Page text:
I would like to raise again the issue of housing. I am very conscious that as the light at the end of the tunnel gets a little bit brighter for people, we are beginning to consider what life, and Ireland, will look like once the pandemic passes and the public emergency is over. It is very encouraging that, despite everything people have been through in the past year, they still have that sense of hope and that sense of appetite for a better and fairer Ireland.
Long before the Covid emergency, people faced very many profound crises because of bad politics and bad government. Many of those crises deepened during the pandemic but the one that really stands out is the housing emergency, alongside the mental health emergency, which colleagues discussed this morning. When the Taoiseach came to office, he said that his Government would fix housing. He came to office on the back of an election campaign that was very heavily focused on the housing crisis. However, since coming to office, what we have seen is more of the same, persisting with the same kinds of developer-led policies that created the mess we have in the first place. Any claim of progress that might be made by the Government or the Taoiseach is now cruelly exposed by the shocking numbers of tents we see around the city centre of Dublin and the heart-wrenching image that we have seen of a four-year old child sitting on a crate here in the capital city eating her dinner on the side of the street. It is not the first time we have seen a child eating his or her dinner in similar circumstances.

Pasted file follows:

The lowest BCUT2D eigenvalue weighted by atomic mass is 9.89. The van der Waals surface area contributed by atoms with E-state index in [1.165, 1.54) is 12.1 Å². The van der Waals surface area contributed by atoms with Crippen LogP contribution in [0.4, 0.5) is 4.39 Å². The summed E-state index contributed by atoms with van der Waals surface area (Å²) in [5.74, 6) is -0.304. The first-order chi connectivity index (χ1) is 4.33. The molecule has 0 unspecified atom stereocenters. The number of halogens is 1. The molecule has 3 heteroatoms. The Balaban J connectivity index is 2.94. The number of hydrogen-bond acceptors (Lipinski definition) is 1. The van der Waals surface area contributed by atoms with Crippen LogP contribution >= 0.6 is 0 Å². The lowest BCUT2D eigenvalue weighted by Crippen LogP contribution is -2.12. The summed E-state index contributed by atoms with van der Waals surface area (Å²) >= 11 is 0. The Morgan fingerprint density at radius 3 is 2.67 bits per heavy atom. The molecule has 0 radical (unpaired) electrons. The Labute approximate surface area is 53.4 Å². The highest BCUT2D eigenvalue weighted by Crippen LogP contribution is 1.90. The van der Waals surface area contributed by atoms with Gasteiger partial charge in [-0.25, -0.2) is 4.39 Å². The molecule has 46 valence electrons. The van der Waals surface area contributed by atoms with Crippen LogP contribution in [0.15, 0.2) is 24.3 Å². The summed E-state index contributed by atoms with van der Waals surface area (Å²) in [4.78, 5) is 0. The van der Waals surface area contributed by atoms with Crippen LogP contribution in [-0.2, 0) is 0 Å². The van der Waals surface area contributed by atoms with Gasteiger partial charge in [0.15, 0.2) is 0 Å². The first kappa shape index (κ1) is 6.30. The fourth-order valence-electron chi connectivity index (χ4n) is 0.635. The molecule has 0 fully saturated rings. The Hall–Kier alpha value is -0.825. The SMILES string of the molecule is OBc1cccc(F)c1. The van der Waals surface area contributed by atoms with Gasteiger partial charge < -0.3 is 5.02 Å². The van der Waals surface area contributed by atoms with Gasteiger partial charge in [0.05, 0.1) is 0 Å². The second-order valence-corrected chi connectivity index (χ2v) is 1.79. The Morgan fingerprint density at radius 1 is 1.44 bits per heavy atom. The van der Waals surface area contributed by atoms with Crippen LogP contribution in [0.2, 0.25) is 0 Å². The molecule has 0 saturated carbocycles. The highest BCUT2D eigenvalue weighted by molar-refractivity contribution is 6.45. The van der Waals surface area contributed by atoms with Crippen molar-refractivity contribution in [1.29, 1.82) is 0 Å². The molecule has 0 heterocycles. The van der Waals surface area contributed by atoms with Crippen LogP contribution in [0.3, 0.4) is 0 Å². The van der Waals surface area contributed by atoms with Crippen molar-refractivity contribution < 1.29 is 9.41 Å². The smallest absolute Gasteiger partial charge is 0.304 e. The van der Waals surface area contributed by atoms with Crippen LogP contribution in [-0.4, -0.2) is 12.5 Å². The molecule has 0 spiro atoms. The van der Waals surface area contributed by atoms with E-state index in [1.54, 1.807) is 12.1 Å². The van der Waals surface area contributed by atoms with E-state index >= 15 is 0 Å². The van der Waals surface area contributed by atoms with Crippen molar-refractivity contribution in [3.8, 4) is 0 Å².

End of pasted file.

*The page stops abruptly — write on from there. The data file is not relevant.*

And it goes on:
This is the sharpest edge of the bad policy and bad government that have seen house prices go up and up. Indeed, the CSO tells us that house prices in Dublin have increased by a staggering 96% in the past nine years. These are not mansions, by the way; these are modest family homes. Meanwhile, extortionate rents continue to soar. In fact, rents are so high that many first-time buyers struggle to save a deposit. How on earth could any person save for a deposit when rent is €2,000 or more a month? It is a nightmarish trap in which people find themselves caught. As a result, an entire generation is locked out of owning their own home. This generation have had to put their lives on hold and curtail their aspirations because Government continues to choose policies that make the situation worse.
Perhaps the most frustrating aspect of things is that it does not have to be this way. We need to build affordable housing that people can actually afford. That means the State leading from the front. It means direct investment and it means dropping the developer-led approach that is still in evidence, for example, in the Government's shared equity scheme. We need to intervene on behalf of renters. We have to ensure that evictions remain banned for the foreseeable future. Above all, we need to ensure that rents are cut and increases in rents are banned.
I ask the Taoiseach to guarantee, and to offer to work with the rest of us to ensure, that we see a cut in rents and any increase in rents banned. Rents need to be frozen.